The heterogeneity of territories is the major characteristic of the Caribbean region with various legal and political structures, cultural and linguistic differences (Dutch, English, French and Spanish), disparate socio-economic development as measured by the Human Development Index (HDI) ranging from 0.471 for Haiti to 0.850 and 0.858 for Guadeloupe and Martinique respectively. However, whether independent Small Island Developing States (SIDS) or non-independent territories of European nations (French and Dutch), the regional territories share many problems, particularly in terms of vulnerability to natural hazards and poor connectivity.
Despite similar vulnerabilities, converging priorities and the efforts of the various regional parties, cooperation between non-EU Caribbean territories and the French regions of the area, remains below its potential. These actions have been struggling to lead to the creation of common practices which may contribute to the effective integration of French Departments of America (DFA). One explanation for this struggle lies in a lack of mutual knowledge and difficulty in identifying the actors and initiatives at different levels of the French public sector, especially in the prevention and management of natural hazards. This article will succinctly present some of the predominant actors and tools of the French approach to the prevention of major risks, before discussing some projects supported under the European inter-regional (INTERREG) program.
The French public management structures for major natural hazards cover different levels of decision and intervention. Thus the prevention of major risks is an activity that involves several ministries, local authorities, and various government agencies. The Ministries of Sustainable Development, Agriculture, Education, and Research intervene under the areas of safety information, monitoring, public education, risk mitigation and management, while the Ministry of the Interior handles preparation and crisis management. Under these components, and within the territorial levels corresponding to each DFA, the two main actors in the disaster response arena are the County Prefects with responsibility for local implementation of state policies and the Mayors of each of the 32, 34 and 22 municipalities in Guadeloupe, Martinique and French Guiana respectively.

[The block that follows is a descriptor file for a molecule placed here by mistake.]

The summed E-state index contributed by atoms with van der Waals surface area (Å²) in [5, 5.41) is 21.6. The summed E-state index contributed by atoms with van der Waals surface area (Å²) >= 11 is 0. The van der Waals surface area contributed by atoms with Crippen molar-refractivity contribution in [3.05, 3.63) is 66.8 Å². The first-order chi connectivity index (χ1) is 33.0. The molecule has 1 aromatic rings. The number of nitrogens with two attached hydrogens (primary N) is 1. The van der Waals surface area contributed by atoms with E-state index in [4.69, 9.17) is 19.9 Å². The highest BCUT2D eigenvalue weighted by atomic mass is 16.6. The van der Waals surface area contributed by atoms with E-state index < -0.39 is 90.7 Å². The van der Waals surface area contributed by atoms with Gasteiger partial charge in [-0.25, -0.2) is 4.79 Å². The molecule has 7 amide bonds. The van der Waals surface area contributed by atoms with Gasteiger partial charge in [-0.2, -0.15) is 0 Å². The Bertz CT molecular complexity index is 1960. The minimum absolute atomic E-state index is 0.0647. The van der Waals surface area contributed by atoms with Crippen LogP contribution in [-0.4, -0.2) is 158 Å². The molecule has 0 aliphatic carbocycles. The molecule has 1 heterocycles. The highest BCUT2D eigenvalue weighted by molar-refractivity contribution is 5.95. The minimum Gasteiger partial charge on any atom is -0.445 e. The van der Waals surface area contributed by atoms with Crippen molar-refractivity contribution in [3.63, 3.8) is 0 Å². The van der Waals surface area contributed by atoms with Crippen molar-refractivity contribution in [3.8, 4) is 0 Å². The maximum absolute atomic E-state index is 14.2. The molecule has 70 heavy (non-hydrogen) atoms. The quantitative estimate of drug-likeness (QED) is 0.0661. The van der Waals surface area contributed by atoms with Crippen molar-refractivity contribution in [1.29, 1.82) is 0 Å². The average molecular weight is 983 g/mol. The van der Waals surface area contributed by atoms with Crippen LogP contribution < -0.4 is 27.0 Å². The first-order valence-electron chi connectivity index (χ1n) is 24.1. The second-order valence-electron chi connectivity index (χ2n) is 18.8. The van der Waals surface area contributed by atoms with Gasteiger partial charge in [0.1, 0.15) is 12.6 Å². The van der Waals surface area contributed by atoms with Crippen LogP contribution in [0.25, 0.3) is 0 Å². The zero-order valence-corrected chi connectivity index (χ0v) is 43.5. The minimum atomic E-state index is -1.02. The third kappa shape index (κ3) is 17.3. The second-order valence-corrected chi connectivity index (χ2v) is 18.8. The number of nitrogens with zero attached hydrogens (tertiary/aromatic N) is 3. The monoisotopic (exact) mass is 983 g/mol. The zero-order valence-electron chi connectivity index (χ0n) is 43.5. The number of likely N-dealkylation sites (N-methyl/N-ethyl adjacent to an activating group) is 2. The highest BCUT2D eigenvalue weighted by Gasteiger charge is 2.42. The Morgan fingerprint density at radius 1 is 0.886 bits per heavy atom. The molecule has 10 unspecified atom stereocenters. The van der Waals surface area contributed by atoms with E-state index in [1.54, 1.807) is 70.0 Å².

Each County Prefect establishes a Departmental File for Hazards Risks, which informs the cities about the existing risks and their consequences for people, property and the environment and also lists the specific plan for the prevention of foreseeable hazards as well as for intervention for industries. The County Prefect is also responsible for a civil defence response which determines the general organisation of any rescue effort and identifies all public and private bodies capable of being deployed given the hazards that exist in each provincial department. An inter-service defence and civil protection team responsible for assisting in the management of risk and crisis throughout all three phases (prevention, operational and post-crisis) supports the actions of the County Prefect in conjunction with the armed forces, local authorities, and other agencies.
At the local level, the mayor, responsible for urban planning and security, informs the population about disaster risks and organises emergency first aid actions in case of a crisis. To this end, he establishes tools such as the City Information File about hazard risks plans for the prevention of foreseeable environmental hazards, and a local disaster plan, which lists the local resources available to the city in case of a major event such as rescue services and charitable organisations.